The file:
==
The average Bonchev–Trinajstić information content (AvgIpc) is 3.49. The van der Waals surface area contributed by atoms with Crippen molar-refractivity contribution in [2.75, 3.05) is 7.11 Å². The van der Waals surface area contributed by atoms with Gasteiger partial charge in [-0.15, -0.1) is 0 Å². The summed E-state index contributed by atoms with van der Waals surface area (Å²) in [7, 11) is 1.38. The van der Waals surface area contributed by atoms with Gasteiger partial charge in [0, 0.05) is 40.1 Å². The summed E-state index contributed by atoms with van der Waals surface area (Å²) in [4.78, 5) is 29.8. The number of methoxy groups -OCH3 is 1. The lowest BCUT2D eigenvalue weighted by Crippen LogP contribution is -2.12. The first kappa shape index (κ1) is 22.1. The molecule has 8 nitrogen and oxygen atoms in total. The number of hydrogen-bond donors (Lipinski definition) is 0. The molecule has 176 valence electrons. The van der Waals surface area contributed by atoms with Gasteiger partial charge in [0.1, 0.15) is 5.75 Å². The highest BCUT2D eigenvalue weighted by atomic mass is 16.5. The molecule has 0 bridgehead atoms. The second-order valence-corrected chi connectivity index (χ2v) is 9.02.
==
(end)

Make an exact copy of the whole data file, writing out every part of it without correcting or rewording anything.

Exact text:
The average Bonchev–Trinajstić information content (AvgIpc) is 3.49. The van der Waals surface area contributed by atoms with Crippen molar-refractivity contribution in [2.75, 3.05) is 7.11 Å². The van der Waals surface area contributed by atoms with Gasteiger partial charge in [-0.15, -0.1) is 0 Å². The summed E-state index contributed by atoms with van der Waals surface area (Å²) in [7, 11) is 1.38. The van der Waals surface area contributed by atoms with Gasteiger partial charge in [0, 0.05) is 40.1 Å². The summed E-state index contributed by atoms with van der Waals surface area (Å²) in [4.78, 5) is 29.8. The number of methoxy groups -OCH3 is 1. The lowest BCUT2D eigenvalue weighted by Crippen LogP contribution is -2.12. The first kappa shape index (κ1) is 22.1. The molecule has 8 nitrogen and oxygen atoms in total. The number of hydrogen-bond donors (Lipinski definition) is 0. The molecule has 176 valence electrons. The van der Waals surface area contributed by atoms with Gasteiger partial charge in [0.1, 0.15) is 5.75 Å². The highest BCUT2D eigenvalue weighted by atomic mass is 16.5. The molecule has 0 bridgehead atoms. The second-order valence-corrected chi connectivity index (χ2v) is 9.02.